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The redbreast oft, at evening hours,

The Robin-red-breast till of late had rest, Shall kindly lend his little aid,

And children sacred held a Martin's nest. With hoary moss, and gathered flowers,

g. POPE-Second Book of Horace. To deck the ground where thou art laid.

Satire II. Line 37. Q. WILLIAM COLLINS-- Odes. Dirge in


They'll come again to the apple tree

Robin and all the restThere scatter'd oft, the earliest of the year, When the orchard branches are fair to see By hands unseen, are showers of violets found; In the snow of the blossoms dressed, The Redbreast loves to build and warble And the prettiest thing in the world will be there,

The building of the nest. And light footsteps lightly print the ground.

MARGARET E. SANGSTERThe Building b. GRAY-Elegy. Last St. (Early

of the Nest. Edition.)

The redbreast, sacred to the honsehold gods, Bearing His cross, while Christ passed forth

Wisely regardful of th' embroiling sky, forlorn,

In joyless tields and thorny thickets, leaves His God-like forehead by the mock crown

His shivering mates and pays to trusted

man A little bird took from that crown one thorn.

His annual visit. To soothe the dear Redeemer's throbbing

i. THOMSONThe Seasons. Winter. head,

Line 246. That bird did what she could; His blood 'tis Call for the robin-red-breast and the wren, said,

Since o'er shady groves they hover, Down dropping, dyed her tender bosom red. And with leaves and flowers do cover Since then no wanton boy disturbs her nest; The friendless bodies of unburied men. Weasel nor wild cat will her young molest; ]. JOHN WEBSTER- The White Devil; or, All sacred deem the bird of ruddy breast.

Vittoria Corombona. A Dirge. 6. HOSEYNS-ABRAHALL- The Redbreast. A Briton Legend. In English

Each morning, when my waking eyes ürst

see, Lyrics.

Through the wreathed lattice, golden day The sobered robin, hunger-silent now,

appear, seeks cedar-berries blue, his autumn cheer.

There sits a robin on the old elm-tree, d. LOWELL-An Indian Summer Reverie.

And with such stirring music tills my ear,

I might forget that life had pain or fear, Poor robin, driven in by rain-storms wild And feel again as I was wont to do, To lie submissive under household hands When hope was young, and life itself were With beating heart that no love understands, Du scared eye, like a child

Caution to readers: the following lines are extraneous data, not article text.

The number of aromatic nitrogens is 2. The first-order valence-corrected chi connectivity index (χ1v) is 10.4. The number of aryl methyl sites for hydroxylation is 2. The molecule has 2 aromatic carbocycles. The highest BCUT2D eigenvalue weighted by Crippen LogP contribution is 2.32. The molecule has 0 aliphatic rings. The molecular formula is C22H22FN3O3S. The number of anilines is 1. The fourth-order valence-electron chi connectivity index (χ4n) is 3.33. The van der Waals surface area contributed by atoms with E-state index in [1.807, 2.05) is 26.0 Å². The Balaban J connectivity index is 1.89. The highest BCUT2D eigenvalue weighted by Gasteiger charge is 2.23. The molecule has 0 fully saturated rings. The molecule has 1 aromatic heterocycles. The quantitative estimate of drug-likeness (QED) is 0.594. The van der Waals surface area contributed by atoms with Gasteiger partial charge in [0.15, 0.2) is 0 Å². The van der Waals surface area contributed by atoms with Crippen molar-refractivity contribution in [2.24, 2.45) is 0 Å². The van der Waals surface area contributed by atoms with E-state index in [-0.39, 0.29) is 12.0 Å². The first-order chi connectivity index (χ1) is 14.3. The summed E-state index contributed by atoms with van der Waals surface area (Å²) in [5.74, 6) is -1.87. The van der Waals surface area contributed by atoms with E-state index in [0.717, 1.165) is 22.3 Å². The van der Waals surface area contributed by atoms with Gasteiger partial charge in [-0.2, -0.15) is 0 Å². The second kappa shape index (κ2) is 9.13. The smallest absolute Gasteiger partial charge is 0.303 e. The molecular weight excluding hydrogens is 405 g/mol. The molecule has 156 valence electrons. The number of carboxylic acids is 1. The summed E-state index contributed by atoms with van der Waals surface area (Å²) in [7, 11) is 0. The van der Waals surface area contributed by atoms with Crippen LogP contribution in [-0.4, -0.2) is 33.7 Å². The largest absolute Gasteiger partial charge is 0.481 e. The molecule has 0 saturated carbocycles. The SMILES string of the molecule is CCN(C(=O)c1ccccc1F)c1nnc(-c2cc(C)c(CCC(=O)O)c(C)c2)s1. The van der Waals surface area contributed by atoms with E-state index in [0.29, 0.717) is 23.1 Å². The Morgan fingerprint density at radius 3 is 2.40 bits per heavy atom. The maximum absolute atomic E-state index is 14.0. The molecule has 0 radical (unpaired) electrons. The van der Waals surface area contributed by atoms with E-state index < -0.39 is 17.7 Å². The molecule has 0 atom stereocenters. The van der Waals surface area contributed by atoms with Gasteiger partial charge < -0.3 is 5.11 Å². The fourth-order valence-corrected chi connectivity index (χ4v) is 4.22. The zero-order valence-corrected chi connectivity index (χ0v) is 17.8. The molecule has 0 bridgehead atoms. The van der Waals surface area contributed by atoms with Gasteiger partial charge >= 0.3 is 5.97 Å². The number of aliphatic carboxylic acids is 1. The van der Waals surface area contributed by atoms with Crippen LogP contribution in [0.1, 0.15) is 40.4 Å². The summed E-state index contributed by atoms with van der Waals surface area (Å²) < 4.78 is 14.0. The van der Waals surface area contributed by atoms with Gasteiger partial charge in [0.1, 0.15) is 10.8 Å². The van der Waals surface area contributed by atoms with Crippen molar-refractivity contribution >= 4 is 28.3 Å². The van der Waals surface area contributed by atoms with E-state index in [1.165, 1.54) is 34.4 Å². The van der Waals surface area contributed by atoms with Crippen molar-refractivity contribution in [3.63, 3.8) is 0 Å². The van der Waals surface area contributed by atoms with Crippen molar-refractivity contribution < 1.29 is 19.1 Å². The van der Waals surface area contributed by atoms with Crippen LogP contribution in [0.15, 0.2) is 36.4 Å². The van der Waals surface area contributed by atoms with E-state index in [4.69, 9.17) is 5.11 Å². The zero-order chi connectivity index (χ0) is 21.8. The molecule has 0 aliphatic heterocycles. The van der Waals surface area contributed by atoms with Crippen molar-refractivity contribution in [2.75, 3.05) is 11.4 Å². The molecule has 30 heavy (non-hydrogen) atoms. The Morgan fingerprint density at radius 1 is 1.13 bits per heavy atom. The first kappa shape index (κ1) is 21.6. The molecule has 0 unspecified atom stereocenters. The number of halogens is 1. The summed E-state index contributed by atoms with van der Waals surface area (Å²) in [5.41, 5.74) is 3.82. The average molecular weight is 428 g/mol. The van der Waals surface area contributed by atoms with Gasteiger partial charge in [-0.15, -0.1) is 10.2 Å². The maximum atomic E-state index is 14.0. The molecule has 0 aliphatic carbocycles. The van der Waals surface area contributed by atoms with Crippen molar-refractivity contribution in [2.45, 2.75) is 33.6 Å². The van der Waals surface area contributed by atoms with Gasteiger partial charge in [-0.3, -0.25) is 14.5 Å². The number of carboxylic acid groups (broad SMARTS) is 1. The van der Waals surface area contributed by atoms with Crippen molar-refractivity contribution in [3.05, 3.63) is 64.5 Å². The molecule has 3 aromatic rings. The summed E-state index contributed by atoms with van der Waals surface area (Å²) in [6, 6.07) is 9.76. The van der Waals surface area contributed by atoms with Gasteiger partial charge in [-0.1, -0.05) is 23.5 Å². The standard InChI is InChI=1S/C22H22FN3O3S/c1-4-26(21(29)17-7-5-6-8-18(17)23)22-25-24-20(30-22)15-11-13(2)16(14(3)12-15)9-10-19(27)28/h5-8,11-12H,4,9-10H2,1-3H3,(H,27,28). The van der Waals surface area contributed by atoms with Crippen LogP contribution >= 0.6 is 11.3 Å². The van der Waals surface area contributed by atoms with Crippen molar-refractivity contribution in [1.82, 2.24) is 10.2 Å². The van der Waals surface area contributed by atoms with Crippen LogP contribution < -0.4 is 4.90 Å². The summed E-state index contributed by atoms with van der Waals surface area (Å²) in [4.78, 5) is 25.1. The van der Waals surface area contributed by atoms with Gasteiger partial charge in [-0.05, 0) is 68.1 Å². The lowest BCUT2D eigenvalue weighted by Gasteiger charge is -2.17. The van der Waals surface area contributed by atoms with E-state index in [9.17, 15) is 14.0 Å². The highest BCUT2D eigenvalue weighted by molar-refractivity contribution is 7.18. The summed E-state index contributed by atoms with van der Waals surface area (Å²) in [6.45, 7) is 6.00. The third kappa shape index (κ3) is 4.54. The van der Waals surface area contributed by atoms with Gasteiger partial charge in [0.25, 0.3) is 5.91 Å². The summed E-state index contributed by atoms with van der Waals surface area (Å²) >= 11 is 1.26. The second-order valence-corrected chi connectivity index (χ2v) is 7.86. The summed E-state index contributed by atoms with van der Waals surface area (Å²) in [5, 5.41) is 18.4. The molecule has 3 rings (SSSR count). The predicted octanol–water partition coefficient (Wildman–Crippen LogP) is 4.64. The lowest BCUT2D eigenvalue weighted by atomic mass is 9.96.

I. ANNA MARIA WELLS--The Old Elm who only knows that he is all alone And summer's gone.

Art thou the bird whom Man loves best, e D. M. MULOCK-Summer Gone. St. 2.

The pious bird with the scarlet breast, On fair Brittannia's isle, bright bird,

Our little English robin; A legend strange is told of thee,

The bird that comes about our doors Tis said thy blithesome song was hushed

When Autumn winds are sobbing? While Christ toiled up Mount Calvary,

I WORDSWORTH-The Redbreast Chasing Bowed 'neath the sins of all mankind;

the Butterfly And humbled to the very dust

Now when the primrose makes a splendid By the vile cross, while viler man

show, Jocked with a crown of thorns the Just. And lilies face the March-winds in full blow, Fierced by our sorrows, and weighed down And humbler growths as moved with one By our transgressions,-faint, and weak,

desire crushed by an angry Judge's frown,

Put on, to welcome spring, their best attire, And agonies no word can speak,

Poor Robin is yet floweriess; but how gay was then, dear bird, the legend says With his red stalks upon this sunny day!

That thou, from out His crown, didst tear 1 m. WORDSWORTH -Poor Rovin. he thorns, to lighten the distress,

Stay, little cheerful Robin! stay, And ease the pain that he must bear, bile pendant from thy tiny beak

And at iny casement sing, The gory points thy bosom pressed,

Though it should prove a farewell lay a crimsoned with thy Saviour's blood

And this our parting spring. s: The sober brownness of thy breast! ince which proud hour for thee and thine, Then, little Bird, this boon confer, As an especial sign of grace

Come, and my requiem sing, cod pours like sacramental wine

Nor fail to be the harbinger
Ked signs of favor o'er thy race!

Of everlasting Spring.
DELLE W. NORTON- To the Robin

n. WORDSWORTH – To a Redbreast.
Redbreast. 1

In Sickness.


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The sparrows chirped as if they still were Those Rooks, dear, from morning till night

proud They seem to do nothing but quarrel and

Their race in Holy Writ should mentioned

be. fight, And wrangle and jangle, and plunder,

i LONGFELLOW-The Birds of

Killingworth. St. 2. a. D. M. Mulock-- Thirty Years. The Blackbird and the Rooks.

The hedge-sparrow fed the cuckoo so long, The building rook'ill caw from the windy That it had its head bit off by its young. tall elm-tree.

J. King Lear. Act I. Sc. 4. b. TENNYSON--The May Queen. Nero

Year's Eve. Behold, within the leafy shade, The rook who high amid the boughs

Those bright blue eggs together laid! In early Spring, his airy city builds,

On me the chance-discovered sight And ceaseless caws amusive.

Gleamed like a vision of delight. c. THOMSON - The Seasons. Spring.

k. WORDSWORTH-The Sparrow's Nest.

Line 765.

SWALLOW. Hush ! a young sea-bird floats, and that The little comer's coming, the comer o'er quick cry

the sea, Shrieks to the levelled weapon's echoing The comer of tho summer, all the sunny sound:

days to be. Grasp its lank wing, and on, with reckless 1. THOMAS AIRDThe Swallow.

bound ! Yet, creature of the surf, a sheltering breast Down comes rain drop, bubble follows; To-night shall haunt in vain thy far-off On the house top one by one

Flock the synagogue of swallows, A call unanswered search the rocky ground. Met to vote that autumn's gone. d. HAWKER--Records of the Western Shore. m. THEOPHILE GAUTIER-Life, a Bubble. Pater Vester Pascit Illa.

A Bird's-Eye View Thereof. Between two seas the sea-bird's wing makes

Trans. F. Á. halt, Wind-weary; while with lifting head he

When Jesus hung upon the cross

The birds, 'tis said, bewailed the loss waits For breath to reinspire him from the gates

Of Him who first to mortals taught, That open still toward sunrise on the vault